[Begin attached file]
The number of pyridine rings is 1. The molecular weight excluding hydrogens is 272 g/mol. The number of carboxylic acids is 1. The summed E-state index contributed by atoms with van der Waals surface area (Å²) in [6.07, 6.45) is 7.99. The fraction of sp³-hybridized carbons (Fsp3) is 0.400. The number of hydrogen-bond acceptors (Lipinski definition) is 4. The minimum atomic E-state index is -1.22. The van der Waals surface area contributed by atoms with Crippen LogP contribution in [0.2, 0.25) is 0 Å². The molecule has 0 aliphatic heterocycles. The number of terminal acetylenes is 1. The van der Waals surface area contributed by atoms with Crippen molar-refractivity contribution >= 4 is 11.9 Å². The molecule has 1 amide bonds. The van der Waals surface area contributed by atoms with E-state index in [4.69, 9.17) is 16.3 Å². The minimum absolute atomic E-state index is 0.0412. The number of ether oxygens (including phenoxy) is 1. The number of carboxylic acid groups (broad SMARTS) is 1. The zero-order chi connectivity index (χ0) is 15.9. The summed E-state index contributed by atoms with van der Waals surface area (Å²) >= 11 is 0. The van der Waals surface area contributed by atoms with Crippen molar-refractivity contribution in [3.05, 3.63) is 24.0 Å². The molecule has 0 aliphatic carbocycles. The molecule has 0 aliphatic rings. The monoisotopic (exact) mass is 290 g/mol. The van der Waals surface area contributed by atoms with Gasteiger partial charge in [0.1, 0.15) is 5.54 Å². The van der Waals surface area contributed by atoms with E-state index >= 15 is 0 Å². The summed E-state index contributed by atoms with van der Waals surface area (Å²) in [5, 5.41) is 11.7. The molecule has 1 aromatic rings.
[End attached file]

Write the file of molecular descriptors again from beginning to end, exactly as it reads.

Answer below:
The number of pyridine rings is 1. The molecular weight excluding hydrogens is 272 g/mol. The number of carboxylic acids is 1. The summed E-state index contributed by atoms with van der Waals surface area (Å²) in [6.07, 6.45) is 7.99. The fraction of sp³-hybridized carbons (Fsp3) is 0.400. The number of hydrogen-bond acceptors (Lipinski definition) is 4. The minimum atomic E-state index is -1.22. The van der Waals surface area contributed by atoms with Crippen LogP contribution in [0.2, 0.25) is 0 Å². The molecule has 0 aliphatic heterocycles. The number of terminal acetylenes is 1. The van der Waals surface area contributed by atoms with Crippen molar-refractivity contribution >= 4 is 11.9 Å². The molecule has 1 amide bonds. The van der Waals surface area contributed by atoms with E-state index in [4.69, 9.17) is 16.3 Å². The minimum absolute atomic E-state index is 0.0412. The number of ether oxygens (including phenoxy) is 1. The number of carboxylic acid groups (broad SMARTS) is 1. The zero-order chi connectivity index (χ0) is 15.9. The summed E-state index contributed by atoms with van der Waals surface area (Å²) >= 11 is 0. The van der Waals surface area contributed by atoms with Crippen molar-refractivity contribution in [3.05, 3.63) is 24.0 Å². The molecule has 0 aliphatic carbocycles. The molecule has 0 aliphatic rings. The monoisotopic (exact) mass is 290 g/mol. The van der Waals surface area contributed by atoms with Gasteiger partial charge in [0.1, 0.15) is 5.54 Å². The van der Waals surface area contributed by atoms with E-state index >= 15 is 0 Å². The summed E-state index contributed by atoms with van der Waals surface area (Å²) in [5, 5.41) is 11.7. The molecule has 1 aromatic rings.